How to do it: Stand with your feet shoulder-width apart, the kettlebell centered on the floor between your feet, slightly in front of you. Grab the handle with both hands and squat down until your thighs are nearly parallel to the floor. Hike the kettlebell backward slightly like a football center to help get momentum going. Then, keeping your back flat and your arms straight, immediately stand up and thrust your hips forward, swinging the kettlebell upward until it’s at shoulder height. (The power should come from your hips and glutes — not your arms.) Imagine your wrists are made of iron and cannot bend, and keep your gaze focused forward throughout. As the kettlebell begins to arc back down, bend your knees and squat, swinging the kettlebell between your legs. (Don’t let it swing all the way behind you; it should stop a little behind your knees.) That’s one rep; continue swinging for 10 to 20. Work up to three sets of 10 to 20 reps interspersed with 30 seconds of rest.
Exercise 2: Deadlift
What it does: Works the abs, hips, glutes, quads and hamstrings. “Runners can do dead lifts between intervals for a complete strength-cardio workout,” says Jason C. Brown, CSCS, a nationally known kettlebell instructor and owner of Kettlebell Athletics in Philadelphia. This move is a sheer strength exercise; you don’t want to do dead lifts in rapid succession because it begins and ends in a static position (unlike the swing, which is a more fluid motion). This is a great functional exercise because it mimics the squatting and lifting that’s so common in everyday activities.
How to do it: Stand with your feet shoulder-width apart, toes turned out about 45 degrees. Place the kettlebell on the floor between your feet. Squat down and grab the handle with an overhand grip. Push your heels firmly into the floor and stand upright, keeping your arms extended downward and your back straight. Your strength and power should come from your core and lower body — not your arms. Keep your gaze forward as you push your butt backward and squat back down, lowering the kettlebell. That’s one rep; do 10, rest for a minute, and then do another set of 10, working up to five sets.
Exercise 3: Clean & Press
What it does: Works the shoulders, back, arms, hips, glutes and hamstrings. This move can be broken down into two separate exercises — the clean pull and the overhead press — for a more strength-focused workout. But paired together
fluidly, you incorporate more muscles and keep your heart rate up.
How to do it: Stand with your feet shoulder-width apart, toes turned out about 45 degrees. Place the kettlebell on the floor between your feet. Grabbing the top of the handle with your palms facing downward, explosively straighten your legs, thrust your hips forward and use a quick shoulder-shrugging action to “float” the bell upward, keeping it close to your body. (The power should come from your hips and legs — not your arms.) As the kettlebell nears chest height, slide your grip to the corners of the handle, bring your elbows in and down, and push the kettlebell straight overhead, straightening your elbows. Lower it back to your chest and assume the original grip before returning to the start position. That’s one rep; do 10. Work up to three sets of 10, resting 30 seconds between sets.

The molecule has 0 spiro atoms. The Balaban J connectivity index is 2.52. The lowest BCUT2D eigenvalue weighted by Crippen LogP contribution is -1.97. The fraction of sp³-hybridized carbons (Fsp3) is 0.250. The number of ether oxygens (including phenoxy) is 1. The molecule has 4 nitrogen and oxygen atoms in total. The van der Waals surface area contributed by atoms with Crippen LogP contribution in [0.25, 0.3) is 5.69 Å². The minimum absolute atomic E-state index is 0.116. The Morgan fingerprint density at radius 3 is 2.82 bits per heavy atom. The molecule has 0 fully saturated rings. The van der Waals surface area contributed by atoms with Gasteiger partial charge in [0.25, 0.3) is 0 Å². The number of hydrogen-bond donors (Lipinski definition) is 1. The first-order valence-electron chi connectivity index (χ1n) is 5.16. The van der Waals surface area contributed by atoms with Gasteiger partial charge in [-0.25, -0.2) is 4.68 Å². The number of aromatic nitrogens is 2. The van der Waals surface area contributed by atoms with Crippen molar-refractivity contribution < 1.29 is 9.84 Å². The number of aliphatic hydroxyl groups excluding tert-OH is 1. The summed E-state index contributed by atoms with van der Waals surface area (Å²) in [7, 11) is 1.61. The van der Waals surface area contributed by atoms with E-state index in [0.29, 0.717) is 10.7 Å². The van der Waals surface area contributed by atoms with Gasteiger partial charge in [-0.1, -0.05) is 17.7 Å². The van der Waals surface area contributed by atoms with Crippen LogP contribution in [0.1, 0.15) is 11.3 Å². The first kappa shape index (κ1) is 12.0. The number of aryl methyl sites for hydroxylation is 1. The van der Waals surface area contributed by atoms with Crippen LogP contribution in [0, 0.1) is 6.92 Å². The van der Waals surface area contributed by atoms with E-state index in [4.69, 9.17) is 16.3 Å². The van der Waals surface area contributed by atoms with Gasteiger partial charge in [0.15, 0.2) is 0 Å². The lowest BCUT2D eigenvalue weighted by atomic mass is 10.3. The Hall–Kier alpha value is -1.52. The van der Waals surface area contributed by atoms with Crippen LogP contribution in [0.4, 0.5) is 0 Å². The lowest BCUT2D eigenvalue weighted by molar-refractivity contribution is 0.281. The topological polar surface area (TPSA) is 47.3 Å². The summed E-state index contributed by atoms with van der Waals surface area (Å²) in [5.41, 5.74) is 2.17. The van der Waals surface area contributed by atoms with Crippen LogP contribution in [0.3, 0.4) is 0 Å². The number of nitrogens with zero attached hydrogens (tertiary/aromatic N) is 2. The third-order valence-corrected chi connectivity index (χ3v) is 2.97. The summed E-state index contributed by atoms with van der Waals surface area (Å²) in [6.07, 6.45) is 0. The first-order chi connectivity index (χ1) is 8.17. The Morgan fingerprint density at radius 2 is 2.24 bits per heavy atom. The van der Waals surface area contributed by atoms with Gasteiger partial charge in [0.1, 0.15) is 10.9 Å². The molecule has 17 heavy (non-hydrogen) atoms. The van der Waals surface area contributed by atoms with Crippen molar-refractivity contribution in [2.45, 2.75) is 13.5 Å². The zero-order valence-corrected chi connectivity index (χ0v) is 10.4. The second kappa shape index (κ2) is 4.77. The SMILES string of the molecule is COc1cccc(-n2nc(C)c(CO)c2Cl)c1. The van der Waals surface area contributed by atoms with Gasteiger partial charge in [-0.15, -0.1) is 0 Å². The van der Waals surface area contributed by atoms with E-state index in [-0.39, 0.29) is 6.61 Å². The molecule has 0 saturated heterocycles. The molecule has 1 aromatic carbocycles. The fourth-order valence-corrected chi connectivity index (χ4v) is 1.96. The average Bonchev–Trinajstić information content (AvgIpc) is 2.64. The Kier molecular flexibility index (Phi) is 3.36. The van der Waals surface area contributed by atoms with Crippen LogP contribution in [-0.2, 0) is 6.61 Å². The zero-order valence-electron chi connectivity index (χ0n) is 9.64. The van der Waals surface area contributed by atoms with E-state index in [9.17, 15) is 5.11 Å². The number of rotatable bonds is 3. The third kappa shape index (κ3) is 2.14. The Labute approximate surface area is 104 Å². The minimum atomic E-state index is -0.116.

Mahler’s Aggressive Strength: Beginner Kettlebell Training Workshop (Aggressive Strength LLC, 2002) — Kettlebell expert Mike Mahler covers a variety of basic exercises in great detail, making it easy to follow along and perfect each move at home; also includes access to Mahler’s e-book with more tips and photos.
From Russia with Tough Love: Pavel’s Kettlebell Workout for a Femme Fatale (Dragon Door Publications, 2002) — Geared toward women, this DVD featuring trainer Pavel Tsatsouline explains how to get the most out of a kettlebell workout, no matter your fitness goal (from weight loss to building strength, endurance and mental toughness).
The Kettlebell Revolution (LK Productions, 2008) — This three-pack of DVDs from kettlebell instructor Missy Beaver includes beginner, intermediate and advanced workouts. Lots of exercises and combinations.
The Great Kettlebell Handbook by Michael Jespersen and James Talo (Productive Fitness, 2008) — Designed to take the mystery out of kettlebell training, this 64-page book describes how to do a number of classic kettlebell exercises.
Return of the Kettlebell: Explosive Kettlebell Training for Explosive Muscle Gains by Pavel Tsatsouline (Dragon Door Publications, 2009) — Loaded with tips, tricks and proven training principles, this new release is geared toward those already familiar with kettlebell protocols and looking to ramp up their strength gains.